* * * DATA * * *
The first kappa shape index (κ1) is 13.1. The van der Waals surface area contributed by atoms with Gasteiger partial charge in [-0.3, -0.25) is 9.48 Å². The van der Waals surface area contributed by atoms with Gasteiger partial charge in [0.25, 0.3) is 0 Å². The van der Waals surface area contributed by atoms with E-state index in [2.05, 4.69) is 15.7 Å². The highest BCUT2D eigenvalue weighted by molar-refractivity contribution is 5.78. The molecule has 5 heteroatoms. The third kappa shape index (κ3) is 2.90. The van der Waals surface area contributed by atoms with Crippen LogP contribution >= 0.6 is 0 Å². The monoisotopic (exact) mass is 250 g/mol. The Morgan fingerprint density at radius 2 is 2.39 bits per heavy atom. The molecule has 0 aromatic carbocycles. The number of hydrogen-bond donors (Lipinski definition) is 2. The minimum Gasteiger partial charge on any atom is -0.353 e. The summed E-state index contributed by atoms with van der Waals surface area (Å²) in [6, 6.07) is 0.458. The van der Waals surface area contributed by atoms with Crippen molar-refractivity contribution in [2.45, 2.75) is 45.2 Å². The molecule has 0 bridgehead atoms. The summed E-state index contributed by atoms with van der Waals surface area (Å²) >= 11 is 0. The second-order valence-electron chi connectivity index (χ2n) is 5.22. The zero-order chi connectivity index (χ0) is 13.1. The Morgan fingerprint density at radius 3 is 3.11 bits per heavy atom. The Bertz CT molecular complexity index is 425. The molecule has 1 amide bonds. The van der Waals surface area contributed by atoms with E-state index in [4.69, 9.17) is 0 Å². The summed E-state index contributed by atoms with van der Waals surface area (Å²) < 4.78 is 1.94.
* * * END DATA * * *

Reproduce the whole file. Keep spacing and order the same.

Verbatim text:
The first kappa shape index (κ1) is 13.1. The van der Waals surface area contributed by atoms with Gasteiger partial charge in [-0.3, -0.25) is 9.48 Å². The van der Waals surface area contributed by atoms with Gasteiger partial charge in [0.25, 0.3) is 0 Å². The van der Waals surface area contributed by atoms with E-state index in [2.05, 4.69) is 15.7 Å². The highest BCUT2D eigenvalue weighted by molar-refractivity contribution is 5.78. The molecule has 5 heteroatoms. The third kappa shape index (κ3) is 2.90. The van der Waals surface area contributed by atoms with Crippen LogP contribution >= 0.6 is 0 Å². The monoisotopic (exact) mass is 250 g/mol. The Morgan fingerprint density at radius 2 is 2.39 bits per heavy atom. The molecule has 0 aromatic carbocycles. The number of hydrogen-bond donors (Lipinski definition) is 2. The minimum Gasteiger partial charge on any atom is -0.353 e. The summed E-state index contributed by atoms with van der Waals surface area (Å²) in [6, 6.07) is 0.458. The van der Waals surface area contributed by atoms with Crippen molar-refractivity contribution in [2.45, 2.75) is 45.2 Å². The molecule has 0 bridgehead atoms. The summed E-state index contributed by atoms with van der Waals surface area (Å²) >= 11 is 0. The second-order valence-electron chi connectivity index (χ2n) is 5.22. The zero-order chi connectivity index (χ0) is 13.1. The Morgan fingerprint density at radius 3 is 3.11 bits per heavy atom. The Bertz CT molecular complexity index is 425. The molecule has 1 amide bonds. The van der Waals surface area contributed by atoms with E-state index in [4.69, 9.17) is 0 Å². The summed E-state index contributed by atoms with van der Waals surface area (Å²) < 4.78 is 1.94.